Your admins must know better. Chances are your company doesn't have a specific policy that says "Admins may not write their passwords on giant signs and carry them down the hall. At a certain point, it's just ridiculous (and doesn't improve security) to say "But you didn't prohibit X?!"

    Suspending or disabling administrative passwords after a reasonable number of unsuccessful login attempts

    This does not improve security. Actually, it increases the chance that an administrative account could be disabled by an attacker, making it more difficult to determine the nature of or respond to an ongoing attack.

    A strong password will be secure, even in the face of a brute force attack. A brute force attack can be mitigated using less disruptive techniques, such as automatically banning any IP address for 10 minutes, if a certain number of failed logins are attempted.

    Providing an administrative login webpage that is made known only to authorized persons and is separate from the login page for users

    This is only more secure, if you assume that an administrative login is known, and compromised.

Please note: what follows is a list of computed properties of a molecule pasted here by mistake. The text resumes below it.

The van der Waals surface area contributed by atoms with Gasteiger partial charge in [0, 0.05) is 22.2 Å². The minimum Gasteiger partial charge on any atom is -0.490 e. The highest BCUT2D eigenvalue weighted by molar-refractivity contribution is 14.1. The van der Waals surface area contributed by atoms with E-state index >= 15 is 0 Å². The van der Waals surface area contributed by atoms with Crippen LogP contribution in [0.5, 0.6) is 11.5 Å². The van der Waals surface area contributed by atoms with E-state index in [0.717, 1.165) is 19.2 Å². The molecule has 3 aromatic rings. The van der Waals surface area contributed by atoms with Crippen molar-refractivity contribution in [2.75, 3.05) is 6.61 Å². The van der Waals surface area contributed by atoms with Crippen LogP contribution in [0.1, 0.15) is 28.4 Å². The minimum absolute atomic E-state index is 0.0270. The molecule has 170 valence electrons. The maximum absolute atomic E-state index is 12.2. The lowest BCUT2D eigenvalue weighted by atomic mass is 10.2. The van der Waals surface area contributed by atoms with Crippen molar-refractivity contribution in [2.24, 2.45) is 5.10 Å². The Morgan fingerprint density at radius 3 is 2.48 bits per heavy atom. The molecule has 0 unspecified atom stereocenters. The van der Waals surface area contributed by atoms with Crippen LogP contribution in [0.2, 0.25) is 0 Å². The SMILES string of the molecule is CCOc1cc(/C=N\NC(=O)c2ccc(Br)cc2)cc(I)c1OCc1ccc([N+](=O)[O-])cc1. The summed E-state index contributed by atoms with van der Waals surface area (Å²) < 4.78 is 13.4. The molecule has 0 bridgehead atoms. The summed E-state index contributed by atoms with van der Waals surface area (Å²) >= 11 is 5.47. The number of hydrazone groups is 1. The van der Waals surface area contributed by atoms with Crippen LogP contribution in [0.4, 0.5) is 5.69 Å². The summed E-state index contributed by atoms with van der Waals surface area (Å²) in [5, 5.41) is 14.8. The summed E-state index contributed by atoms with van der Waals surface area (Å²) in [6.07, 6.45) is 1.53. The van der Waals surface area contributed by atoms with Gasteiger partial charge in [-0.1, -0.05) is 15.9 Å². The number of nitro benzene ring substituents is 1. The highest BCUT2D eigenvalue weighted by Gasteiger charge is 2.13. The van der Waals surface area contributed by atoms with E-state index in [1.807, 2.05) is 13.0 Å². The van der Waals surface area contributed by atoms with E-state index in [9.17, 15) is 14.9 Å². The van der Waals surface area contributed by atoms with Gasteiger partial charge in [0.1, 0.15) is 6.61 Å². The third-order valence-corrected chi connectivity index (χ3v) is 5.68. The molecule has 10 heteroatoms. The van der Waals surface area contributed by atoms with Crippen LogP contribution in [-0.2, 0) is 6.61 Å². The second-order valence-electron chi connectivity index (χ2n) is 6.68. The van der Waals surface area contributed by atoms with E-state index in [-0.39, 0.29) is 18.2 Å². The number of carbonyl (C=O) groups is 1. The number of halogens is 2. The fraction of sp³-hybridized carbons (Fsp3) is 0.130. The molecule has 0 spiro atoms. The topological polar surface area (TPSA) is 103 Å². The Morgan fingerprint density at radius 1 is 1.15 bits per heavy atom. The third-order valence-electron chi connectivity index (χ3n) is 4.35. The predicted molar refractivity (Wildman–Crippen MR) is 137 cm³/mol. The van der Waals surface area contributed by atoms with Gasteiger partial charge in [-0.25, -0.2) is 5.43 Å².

An additional web page for admin logins just creates another potential point of exposure to attack, has to be secured separately from the main login page, and the result is likely a less overall secure system.

    Compromise of individual users' Twitter accounts leaks private information, just as badly as a compromise of an administrative login...

    Particularly if the use of administrative logins is monitored carefully, and a co

  • Re:WTF? (Score:2, Insightful)

    by FlyMysticalDJ (1660959) on Thursday June 24, 2010 @10:27PM (#32686500)
    So the punishment from misleading consumers is a ban on misleading consumers. Does that mean if they mislead consumers again they get another ban? Or would they actually get a real punishment.

    To employ Godwin's law: Hitler, we have all gotten together and we agree... No more Holocausts for 10 years, okay? Thanks Adolf.
  • by Peach Rings (1782482) on Thursday June 24, 2010 @10:42PM (#32686564) Homepage

    I don't know 20 years seems like an awful long time to be barred from doing something illegal...

  • Re:Legal Stuffs (Score:2, Insightful)

    by Genocaust (1031046) on Friday June 25, 2010 @07:46AM (#32688716)

    IANALBIFWI

    ...What did you call my mother?

C'est magnifique, mais ce n'est pas l'Informatique. -- Bosquet [on seeing the IBM 4341]